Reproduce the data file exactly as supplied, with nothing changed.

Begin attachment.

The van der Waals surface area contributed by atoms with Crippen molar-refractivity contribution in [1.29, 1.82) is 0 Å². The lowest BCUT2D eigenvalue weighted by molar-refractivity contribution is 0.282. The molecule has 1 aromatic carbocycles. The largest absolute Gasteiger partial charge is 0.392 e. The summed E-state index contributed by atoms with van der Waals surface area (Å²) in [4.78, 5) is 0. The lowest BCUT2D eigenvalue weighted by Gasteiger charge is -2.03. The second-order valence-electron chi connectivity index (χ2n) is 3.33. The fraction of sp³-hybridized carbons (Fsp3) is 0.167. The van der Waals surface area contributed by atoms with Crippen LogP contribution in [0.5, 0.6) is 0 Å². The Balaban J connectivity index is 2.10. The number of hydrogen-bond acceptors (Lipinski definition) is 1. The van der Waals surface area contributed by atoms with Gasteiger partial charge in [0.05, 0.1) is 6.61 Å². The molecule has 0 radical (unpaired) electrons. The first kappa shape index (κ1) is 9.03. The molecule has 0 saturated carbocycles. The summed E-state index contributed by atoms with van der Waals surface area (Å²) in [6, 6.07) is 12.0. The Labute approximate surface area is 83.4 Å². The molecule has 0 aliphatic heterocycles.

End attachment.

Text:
The van der Waals surface area contributed by atoms with Crippen molar-refractivity contribution in [1.29, 1.82) is 0 Å². The lowest BCUT2D eigenvalue weighted by molar-refractivity contribution is 0.282. The molecule has 1 aromatic carbocycles. The largest absolute Gasteiger partial charge is 0.392 e. The summed E-state index contributed by atoms with van der Waals surface area (Å²) in [4.78, 5) is 0. The lowest BCUT2D eigenvalue weighted by Gasteiger charge is -2.03. The second-order valence-electron chi connectivity index (χ2n) is 3.33. The fraction of sp³-hybridized carbons (Fsp3) is 0.167. The van der Waals surface area contributed by atoms with Crippen LogP contribution in [0.5, 0.6) is 0 Å². The Balaban J connectivity index is 2.10. The number of hydrogen-bond acceptors (Lipinski definition) is 1. The van der Waals surface area contributed by atoms with Gasteiger partial charge in [0.05, 0.1) is 6.61 Å². The molecule has 0 radical (unpaired) electrons. The first kappa shape index (κ1) is 9.03. The molecule has 0 saturated carbocycles. The summed E-state index contributed by atoms with van der Waals surface area (Å²) in [6, 6.07) is 12.0. The Labute approximate surface area is 83.4 Å². The molecule has 0 aliphatic heterocycles.